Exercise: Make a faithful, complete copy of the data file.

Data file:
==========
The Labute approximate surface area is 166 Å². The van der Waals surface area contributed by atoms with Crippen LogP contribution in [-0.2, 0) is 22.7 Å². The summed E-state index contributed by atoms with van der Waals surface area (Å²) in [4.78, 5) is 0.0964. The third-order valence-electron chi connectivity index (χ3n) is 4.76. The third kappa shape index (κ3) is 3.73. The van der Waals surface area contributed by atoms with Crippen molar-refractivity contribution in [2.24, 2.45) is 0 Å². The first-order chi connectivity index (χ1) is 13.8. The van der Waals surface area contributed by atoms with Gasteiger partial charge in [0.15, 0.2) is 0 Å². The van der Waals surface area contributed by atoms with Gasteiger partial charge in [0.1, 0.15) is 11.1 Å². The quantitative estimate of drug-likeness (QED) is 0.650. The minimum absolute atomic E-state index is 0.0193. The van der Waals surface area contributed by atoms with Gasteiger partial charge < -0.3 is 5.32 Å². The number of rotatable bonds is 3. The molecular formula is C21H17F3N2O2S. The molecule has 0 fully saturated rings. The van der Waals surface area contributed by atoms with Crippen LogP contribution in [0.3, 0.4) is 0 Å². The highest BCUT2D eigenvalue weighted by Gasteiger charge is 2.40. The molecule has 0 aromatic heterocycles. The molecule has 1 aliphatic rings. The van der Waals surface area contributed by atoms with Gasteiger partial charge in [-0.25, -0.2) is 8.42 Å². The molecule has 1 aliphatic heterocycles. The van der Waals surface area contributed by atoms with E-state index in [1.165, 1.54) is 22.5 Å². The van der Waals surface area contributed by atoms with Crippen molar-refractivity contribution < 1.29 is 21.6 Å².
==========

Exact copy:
The Labute approximate surface area is 166 Å². The van der Waals surface area contributed by atoms with Crippen LogP contribution in [-0.2, 0) is 22.7 Å². The summed E-state index contributed by atoms with van der Waals surface area (Å²) in [4.78, 5) is 0.0964. The third-order valence-electron chi connectivity index (χ3n) is 4.76. The third kappa shape index (κ3) is 3.73. The van der Waals surface area contributed by atoms with Crippen molar-refractivity contribution in [2.24, 2.45) is 0 Å². The first-order chi connectivity index (χ1) is 13.8. The van der Waals surface area contributed by atoms with Gasteiger partial charge in [0.15, 0.2) is 0 Å². The van der Waals surface area contributed by atoms with Gasteiger partial charge in [0.1, 0.15) is 11.1 Å². The quantitative estimate of drug-likeness (QED) is 0.650. The minimum absolute atomic E-state index is 0.0193. The van der Waals surface area contributed by atoms with Gasteiger partial charge < -0.3 is 5.32 Å². The number of rotatable bonds is 3. The molecular formula is C21H17F3N2O2S. The molecule has 0 fully saturated rings. The van der Waals surface area contributed by atoms with Crippen LogP contribution in [0.3, 0.4) is 0 Å². The highest BCUT2D eigenvalue weighted by Gasteiger charge is 2.40. The molecule has 0 aromatic heterocycles. The molecule has 1 aliphatic rings. The van der Waals surface area contributed by atoms with Gasteiger partial charge in [-0.25, -0.2) is 8.42 Å². The molecule has 1 aliphatic heterocycles. The van der Waals surface area contributed by atoms with E-state index in [1.165, 1.54) is 22.5 Å². The van der Waals surface area contributed by atoms with Crippen molar-refractivity contribution < 1.29 is 21.6 Å².